Last week, Olivier Roy, writing in the New Statesman, argued that the uprisings in the Middle East and North Africa show how secular Islam has become in the region:
Look at those involved in the uprisings, and it is clear that we are dealing with a post-Islamist generation. For them, the great revolutionary movements of the 1970s and 1980s are ancient history, their parents’ affair. The members of this young generation aren’t interested in ideology: their slogans are pragmatic and concrete – “Erhal!” or “Go now!”. Unlike their predecessors in Algeria in the 1980s, they make no appeal to Islam; rather, they are rejecting corrupt dictatorships and calling for democracy. This is not to say that the demonstrators are secular; but they are operating in a secular political space, and they do not see in Islam an ideology capable of creating a better world.
Radical Islamist groups have either gone off to wage international jihad and lost touch with local politics or depoliticized themselves:
Because al-Qaeda tends to concentrate its activities in the west or aims at so-called western targets elsewhere, its actual impact is next to nil. It is a mistake, therefore, to link the re-Islamisation that has taken place in the Arab world over the past 30 years with political radicalism. If Arab societies are more visibly Islamic than they were 30 or 40 years ago, what explains the absence of Islamic slogans from the current demonstrations? The paradox of Islamisation is that it has largely depoliticised Islam. Social and cultural re-Islamisation – the wearing of the hijab and niqab, an increase in the number of mosques, the proliferation of preachers and Muslim television channels – has happened without the intervention of militant Islamists and has in fact opened up a “religious market”, over which no one enjoys a monopoly. In short, the Islamists have lost the stranglehold on religious expression in the public sphere that they enjoyed in the 1980s.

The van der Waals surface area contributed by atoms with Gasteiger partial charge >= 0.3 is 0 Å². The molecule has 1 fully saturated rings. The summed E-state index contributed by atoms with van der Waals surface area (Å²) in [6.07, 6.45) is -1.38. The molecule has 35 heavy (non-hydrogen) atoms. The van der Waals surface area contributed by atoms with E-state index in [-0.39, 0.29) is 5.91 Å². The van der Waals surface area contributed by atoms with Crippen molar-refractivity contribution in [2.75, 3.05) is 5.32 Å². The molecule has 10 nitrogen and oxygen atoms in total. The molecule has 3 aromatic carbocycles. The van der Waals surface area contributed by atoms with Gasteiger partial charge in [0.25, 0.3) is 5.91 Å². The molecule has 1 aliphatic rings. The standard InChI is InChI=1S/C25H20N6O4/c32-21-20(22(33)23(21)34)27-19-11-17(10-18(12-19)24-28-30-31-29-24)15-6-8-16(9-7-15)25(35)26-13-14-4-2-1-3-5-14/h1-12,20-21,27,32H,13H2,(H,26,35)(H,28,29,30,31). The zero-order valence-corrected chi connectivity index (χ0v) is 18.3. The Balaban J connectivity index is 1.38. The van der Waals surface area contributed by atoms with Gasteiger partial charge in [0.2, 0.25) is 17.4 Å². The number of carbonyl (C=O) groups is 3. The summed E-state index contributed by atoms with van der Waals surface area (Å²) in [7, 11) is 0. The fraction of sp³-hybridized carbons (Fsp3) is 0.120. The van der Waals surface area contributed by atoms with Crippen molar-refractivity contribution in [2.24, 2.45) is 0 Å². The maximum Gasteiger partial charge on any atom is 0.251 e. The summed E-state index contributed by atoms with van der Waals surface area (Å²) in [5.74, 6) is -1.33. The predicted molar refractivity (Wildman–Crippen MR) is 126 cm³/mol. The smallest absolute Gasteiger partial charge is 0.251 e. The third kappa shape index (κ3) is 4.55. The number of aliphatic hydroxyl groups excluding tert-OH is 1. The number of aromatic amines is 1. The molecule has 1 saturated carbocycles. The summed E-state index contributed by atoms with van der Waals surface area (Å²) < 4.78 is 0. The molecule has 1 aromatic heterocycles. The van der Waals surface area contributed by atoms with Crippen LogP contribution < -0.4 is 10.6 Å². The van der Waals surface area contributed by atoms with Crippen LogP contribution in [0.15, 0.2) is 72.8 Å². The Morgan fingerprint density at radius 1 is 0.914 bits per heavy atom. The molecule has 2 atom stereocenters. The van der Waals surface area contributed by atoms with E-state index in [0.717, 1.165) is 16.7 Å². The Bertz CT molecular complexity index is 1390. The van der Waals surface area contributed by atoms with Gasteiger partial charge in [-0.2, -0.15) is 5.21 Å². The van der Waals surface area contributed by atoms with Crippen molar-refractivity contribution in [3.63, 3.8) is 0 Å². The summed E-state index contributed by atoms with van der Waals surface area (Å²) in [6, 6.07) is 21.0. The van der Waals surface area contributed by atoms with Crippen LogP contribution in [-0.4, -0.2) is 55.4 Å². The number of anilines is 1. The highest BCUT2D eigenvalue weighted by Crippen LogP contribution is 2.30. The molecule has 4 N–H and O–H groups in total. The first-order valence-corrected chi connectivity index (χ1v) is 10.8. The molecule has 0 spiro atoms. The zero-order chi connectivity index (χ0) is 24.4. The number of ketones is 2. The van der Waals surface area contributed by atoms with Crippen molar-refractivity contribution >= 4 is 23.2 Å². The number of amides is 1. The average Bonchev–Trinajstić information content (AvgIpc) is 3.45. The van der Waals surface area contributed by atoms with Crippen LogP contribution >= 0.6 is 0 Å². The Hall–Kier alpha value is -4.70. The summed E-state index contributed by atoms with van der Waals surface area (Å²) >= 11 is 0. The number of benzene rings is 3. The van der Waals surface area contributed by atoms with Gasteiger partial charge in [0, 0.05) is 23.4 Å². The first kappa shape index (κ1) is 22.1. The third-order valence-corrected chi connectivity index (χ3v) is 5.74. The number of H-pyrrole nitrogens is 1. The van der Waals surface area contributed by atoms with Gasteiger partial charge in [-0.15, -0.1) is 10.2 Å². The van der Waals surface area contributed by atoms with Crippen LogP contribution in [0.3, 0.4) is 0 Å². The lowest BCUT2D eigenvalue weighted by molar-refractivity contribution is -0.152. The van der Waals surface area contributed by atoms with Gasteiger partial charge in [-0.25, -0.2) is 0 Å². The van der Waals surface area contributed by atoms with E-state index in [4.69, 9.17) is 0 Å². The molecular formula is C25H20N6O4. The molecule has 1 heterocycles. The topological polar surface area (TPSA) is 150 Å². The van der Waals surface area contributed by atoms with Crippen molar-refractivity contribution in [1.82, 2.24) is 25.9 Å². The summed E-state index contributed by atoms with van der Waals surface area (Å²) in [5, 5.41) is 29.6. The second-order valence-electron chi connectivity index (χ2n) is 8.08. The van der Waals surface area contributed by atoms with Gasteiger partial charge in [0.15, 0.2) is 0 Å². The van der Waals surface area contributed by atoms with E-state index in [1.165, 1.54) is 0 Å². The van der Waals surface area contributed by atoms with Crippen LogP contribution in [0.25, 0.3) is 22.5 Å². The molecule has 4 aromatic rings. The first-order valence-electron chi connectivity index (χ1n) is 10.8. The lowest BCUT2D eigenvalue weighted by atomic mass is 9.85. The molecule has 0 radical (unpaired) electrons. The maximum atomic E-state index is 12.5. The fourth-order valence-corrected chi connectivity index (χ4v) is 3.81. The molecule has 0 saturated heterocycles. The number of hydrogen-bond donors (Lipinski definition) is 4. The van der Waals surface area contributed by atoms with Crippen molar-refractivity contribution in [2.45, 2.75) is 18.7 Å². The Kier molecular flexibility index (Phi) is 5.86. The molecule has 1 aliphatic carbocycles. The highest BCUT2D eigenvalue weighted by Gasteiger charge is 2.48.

Salafist groups “concentrate on the preservation of religious values and have no political programme,” while the Muslim Brotherhood “no longer advocates an alternative economic and social model”:
The Brothers have become conservative with regard to morality and liberal on the economy. This is without doubt the most striking evolution in their outlook, because, in the 1980s, Islamists claimed to defend the interests of the oppressed classes and called for state ownership of the economy and redistribution of wealth. Today, the Muslim Brotherhood in Egypt endorses Mubarak’s agricultural counter-reforms, which have returned to landowners the right to raise prices and sack tenant farmers. So complete has this transformation been that Islamists are now wholly absent from the social movements active in the Nile Delta, where there has been a resurgence of the “left”, particularly of trade union militancy.